the paywall, we also began offering an e-Edition, and in a month or so
    will have an iPad edition (subscription is supported by clickshare, not
    Apple), and will keep adding. The cost of putting those in place is in
    the $1,500-$3,000 range, and the ongoing costs are similarly low. So
    each online edition subscriber is a much better return on investment
    than if we were delivering a print newspaper.

    3. We have kept our newsroom strong. Our content and our brand is what
    drives this, and it may not have worked as well if we weren’t in a
    limited market and didn’t have a strong brand. But that also means we’ve
    got to keep pushing for improvement – like a previous poster said, if
    we could have payments made automatically through a Facebook
    login…wow. We have a day pass option for $1, which does fairly well,
    but still requires a credit card. The future for us involves continuing
    to diversify both the delivery methods and the expert content we

    If you have any questions, please send me an email and I’ll do my best to answer.
    Rob Mitchell
    Rutland Herald and Times Argus


  • Anonymous

    Who are the vendors that focus on small papers? We have been toying with the idea of trying a pay wall but the up-front costs have been prohibitive. But the best points are to go ahead and put it in, then monitor it and not feel locked in to keeping the wall in the same place but letting the readership dictate where it should be.

  • Anonymous


    In terms of micropayments – the issue isn’t necessarily the price, but the convenience of the payment mechanism. People don’t want to go fishing for their credit card to make a $0.50 purchase – any more than they would like to have to swipe a CC to pull a newspaper out of a newspaper vending machine. iTunes is successful entirely because I can just click “buy” and have the song / tv show / movie rental / app that I want right then and there. They take care of the billing.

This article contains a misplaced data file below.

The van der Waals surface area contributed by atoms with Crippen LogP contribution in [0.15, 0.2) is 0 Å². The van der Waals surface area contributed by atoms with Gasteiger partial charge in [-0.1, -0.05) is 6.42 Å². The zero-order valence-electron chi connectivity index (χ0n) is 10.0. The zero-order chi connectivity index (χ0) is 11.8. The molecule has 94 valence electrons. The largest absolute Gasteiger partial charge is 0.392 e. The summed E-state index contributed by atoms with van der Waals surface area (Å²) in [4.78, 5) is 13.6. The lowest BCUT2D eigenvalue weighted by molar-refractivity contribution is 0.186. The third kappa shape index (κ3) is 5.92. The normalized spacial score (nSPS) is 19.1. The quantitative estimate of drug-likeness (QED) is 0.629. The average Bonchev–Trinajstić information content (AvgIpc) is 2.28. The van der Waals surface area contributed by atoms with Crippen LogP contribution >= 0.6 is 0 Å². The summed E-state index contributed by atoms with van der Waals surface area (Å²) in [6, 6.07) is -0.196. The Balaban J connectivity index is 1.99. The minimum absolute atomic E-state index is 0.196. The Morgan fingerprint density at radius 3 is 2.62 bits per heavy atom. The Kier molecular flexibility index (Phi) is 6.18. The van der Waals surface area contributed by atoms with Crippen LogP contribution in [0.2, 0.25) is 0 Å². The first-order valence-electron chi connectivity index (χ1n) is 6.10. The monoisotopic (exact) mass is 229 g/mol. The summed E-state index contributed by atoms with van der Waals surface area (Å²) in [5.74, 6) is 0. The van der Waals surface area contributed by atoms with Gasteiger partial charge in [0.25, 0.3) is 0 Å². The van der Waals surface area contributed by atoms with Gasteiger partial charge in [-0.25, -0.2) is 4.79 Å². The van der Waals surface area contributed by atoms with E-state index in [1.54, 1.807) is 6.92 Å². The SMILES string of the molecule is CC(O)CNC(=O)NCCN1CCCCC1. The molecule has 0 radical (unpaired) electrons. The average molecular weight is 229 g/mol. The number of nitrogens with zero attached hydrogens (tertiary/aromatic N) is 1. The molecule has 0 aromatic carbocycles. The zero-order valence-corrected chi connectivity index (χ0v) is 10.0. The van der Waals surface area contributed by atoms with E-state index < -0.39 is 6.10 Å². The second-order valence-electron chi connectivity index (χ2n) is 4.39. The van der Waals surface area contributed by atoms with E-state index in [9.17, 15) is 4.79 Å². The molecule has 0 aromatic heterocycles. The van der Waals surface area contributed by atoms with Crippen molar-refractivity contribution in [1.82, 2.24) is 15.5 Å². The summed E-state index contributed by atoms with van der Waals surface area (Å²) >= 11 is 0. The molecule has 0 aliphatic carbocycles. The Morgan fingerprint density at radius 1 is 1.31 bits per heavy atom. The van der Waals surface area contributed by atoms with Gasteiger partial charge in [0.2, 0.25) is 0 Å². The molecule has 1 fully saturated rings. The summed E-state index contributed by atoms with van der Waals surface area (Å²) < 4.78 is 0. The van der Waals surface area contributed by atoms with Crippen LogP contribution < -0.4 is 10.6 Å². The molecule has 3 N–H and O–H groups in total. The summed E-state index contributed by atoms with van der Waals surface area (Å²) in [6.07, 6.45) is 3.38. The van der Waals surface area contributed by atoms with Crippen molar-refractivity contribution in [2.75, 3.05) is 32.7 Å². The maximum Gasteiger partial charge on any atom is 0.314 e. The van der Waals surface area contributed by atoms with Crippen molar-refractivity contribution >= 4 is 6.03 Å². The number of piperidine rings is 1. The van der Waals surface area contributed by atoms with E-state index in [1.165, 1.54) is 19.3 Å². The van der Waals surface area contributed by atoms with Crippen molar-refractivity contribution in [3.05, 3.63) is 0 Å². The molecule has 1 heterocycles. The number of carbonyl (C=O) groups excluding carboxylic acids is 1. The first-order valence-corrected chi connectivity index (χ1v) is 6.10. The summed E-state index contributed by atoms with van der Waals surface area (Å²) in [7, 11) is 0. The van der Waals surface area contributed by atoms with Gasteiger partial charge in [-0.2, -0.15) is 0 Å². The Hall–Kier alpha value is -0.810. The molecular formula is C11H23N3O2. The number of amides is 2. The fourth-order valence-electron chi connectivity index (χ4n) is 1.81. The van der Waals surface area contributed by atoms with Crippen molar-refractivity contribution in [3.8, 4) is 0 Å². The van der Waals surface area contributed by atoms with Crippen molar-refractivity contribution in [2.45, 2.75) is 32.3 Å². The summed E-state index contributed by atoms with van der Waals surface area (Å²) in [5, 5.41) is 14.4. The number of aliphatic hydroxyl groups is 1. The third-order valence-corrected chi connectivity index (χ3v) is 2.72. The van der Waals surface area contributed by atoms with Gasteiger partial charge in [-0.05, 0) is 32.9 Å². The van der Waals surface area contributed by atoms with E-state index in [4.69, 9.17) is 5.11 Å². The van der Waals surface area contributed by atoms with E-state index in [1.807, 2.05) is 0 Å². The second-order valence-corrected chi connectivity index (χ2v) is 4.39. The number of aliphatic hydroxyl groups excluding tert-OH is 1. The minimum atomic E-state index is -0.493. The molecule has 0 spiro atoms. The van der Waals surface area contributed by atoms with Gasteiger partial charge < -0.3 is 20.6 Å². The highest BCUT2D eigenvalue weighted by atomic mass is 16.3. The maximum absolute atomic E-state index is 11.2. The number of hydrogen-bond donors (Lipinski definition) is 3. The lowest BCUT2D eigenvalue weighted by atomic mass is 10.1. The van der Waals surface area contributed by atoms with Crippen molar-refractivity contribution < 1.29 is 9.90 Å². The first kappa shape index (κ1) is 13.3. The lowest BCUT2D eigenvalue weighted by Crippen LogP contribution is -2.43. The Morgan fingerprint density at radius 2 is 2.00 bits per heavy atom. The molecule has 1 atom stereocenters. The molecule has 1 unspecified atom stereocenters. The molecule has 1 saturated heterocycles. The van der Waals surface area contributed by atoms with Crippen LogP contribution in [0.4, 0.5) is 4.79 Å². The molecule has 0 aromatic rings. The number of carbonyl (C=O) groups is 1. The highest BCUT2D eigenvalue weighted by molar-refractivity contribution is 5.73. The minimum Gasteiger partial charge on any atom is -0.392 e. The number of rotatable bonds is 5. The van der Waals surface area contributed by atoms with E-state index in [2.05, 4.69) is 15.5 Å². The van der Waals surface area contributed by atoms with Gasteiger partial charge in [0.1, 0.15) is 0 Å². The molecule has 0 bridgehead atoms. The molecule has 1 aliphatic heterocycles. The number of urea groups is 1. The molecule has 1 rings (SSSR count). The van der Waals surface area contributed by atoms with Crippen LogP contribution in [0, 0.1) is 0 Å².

That sort of intermediary partner is what baffles me that the newspaper business hasn’t gotten around to building (either as a 3rd party partner or an “industry standard” payment solution). I’d love it if I could get an in-depth news article on a topic that interests me just by clicking “buy” – especially if it automatically synced to my devices and saved to some sort of account somewhere. Maybe if it also included an audio copy of the story that could be downloaded as a podcast. Independent pay walls for each news org seems short-sighted and self-interested (rather than customer-oriented). 

    I definitely do agree that the relationship a news business has with their customer (in the subscriber model) is appealing – but even with one article purchase, that would allow you to notify the user of new articles in the same vein, and perhaps related articles that I might be interested by. Pandora Radio for news, with the opportunity to buy the articles with depth, professionalism, and convenience that I care about. 

    Thanks as well for the great & thought provoking discussion. As a member of the “new media” (blogging / online content) universe, I sometimes scratch my head as to why the newspaper industry hasn’t caught on to all these amazing opportunities. But I’m certain the internal politics, the “old-guard”, and the daily realities of budgets and business slow the industry down quite a bit. 

  • Anonymous

    Good point, Wvvpub. I should have addressed that constituency in my piece. In brief, I think some small newspapers are finding more success with paywalls than their bigger metro cousins are, partly because news of those smaller communities is less of a commodity and closer to the kind of REAL VALUE that people might pay for. From what I can tell, at least a couple of vendors offer solutions that involve a not-that-steep set-up fee and a percentage of revenues — an approach, in other words, that appears workable for small papers. 

  • Anonymous